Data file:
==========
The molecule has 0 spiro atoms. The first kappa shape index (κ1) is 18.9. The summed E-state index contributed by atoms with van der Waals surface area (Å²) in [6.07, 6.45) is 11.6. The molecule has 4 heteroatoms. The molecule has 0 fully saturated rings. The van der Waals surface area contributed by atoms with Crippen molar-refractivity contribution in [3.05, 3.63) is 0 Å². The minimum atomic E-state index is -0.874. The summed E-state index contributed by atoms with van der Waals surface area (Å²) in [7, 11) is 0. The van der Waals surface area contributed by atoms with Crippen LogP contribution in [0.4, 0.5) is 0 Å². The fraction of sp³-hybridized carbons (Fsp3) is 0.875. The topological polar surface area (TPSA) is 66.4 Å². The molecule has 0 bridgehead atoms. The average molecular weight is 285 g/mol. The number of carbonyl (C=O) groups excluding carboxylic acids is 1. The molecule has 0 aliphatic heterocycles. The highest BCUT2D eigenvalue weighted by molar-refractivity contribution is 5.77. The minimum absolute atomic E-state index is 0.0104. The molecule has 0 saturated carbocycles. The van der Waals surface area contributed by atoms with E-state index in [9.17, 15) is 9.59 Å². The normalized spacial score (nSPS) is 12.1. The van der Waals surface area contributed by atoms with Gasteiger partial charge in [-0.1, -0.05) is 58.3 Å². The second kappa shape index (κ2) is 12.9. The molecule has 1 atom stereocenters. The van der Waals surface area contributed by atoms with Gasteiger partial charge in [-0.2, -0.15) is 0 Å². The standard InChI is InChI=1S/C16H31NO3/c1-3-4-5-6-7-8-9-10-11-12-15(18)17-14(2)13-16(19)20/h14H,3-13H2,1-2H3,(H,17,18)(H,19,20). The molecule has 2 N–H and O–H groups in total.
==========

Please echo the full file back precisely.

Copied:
The molecule has 0 spiro atoms. The first kappa shape index (κ1) is 18.9. The summed E-state index contributed by atoms with van der Waals surface area (Å²) in [6.07, 6.45) is 11.6. The molecule has 4 heteroatoms. The molecule has 0 fully saturated rings. The van der Waals surface area contributed by atoms with Crippen molar-refractivity contribution in [3.05, 3.63) is 0 Å². The minimum atomic E-state index is -0.874. The summed E-state index contributed by atoms with van der Waals surface area (Å²) in [7, 11) is 0. The van der Waals surface area contributed by atoms with Crippen LogP contribution in [0.4, 0.5) is 0 Å². The fraction of sp³-hybridized carbons (Fsp3) is 0.875. The topological polar surface area (TPSA) is 66.4 Å². The molecule has 0 bridgehead atoms. The average molecular weight is 285 g/mol. The number of carbonyl (C=O) groups excluding carboxylic acids is 1. The molecule has 0 aliphatic heterocycles. The highest BCUT2D eigenvalue weighted by molar-refractivity contribution is 5.77. The minimum absolute atomic E-state index is 0.0104. The molecule has 0 saturated carbocycles. The van der Waals surface area contributed by atoms with E-state index in [9.17, 15) is 9.59 Å². The normalized spacial score (nSPS) is 12.1. The van der Waals surface area contributed by atoms with Gasteiger partial charge in [-0.1, -0.05) is 58.3 Å². The second kappa shape index (κ2) is 12.9. The molecule has 1 atom stereocenters. The van der Waals surface area contributed by atoms with Gasteiger partial charge in [-0.2, -0.15) is 0 Å². The standard InChI is InChI=1S/C16H31NO3/c1-3-4-5-6-7-8-9-10-11-12-15(18)17-14(2)13-16(19)20/h14H,3-13H2,1-2H3,(H,17,18)(H,19,20). The molecule has 2 N–H and O–H groups in total.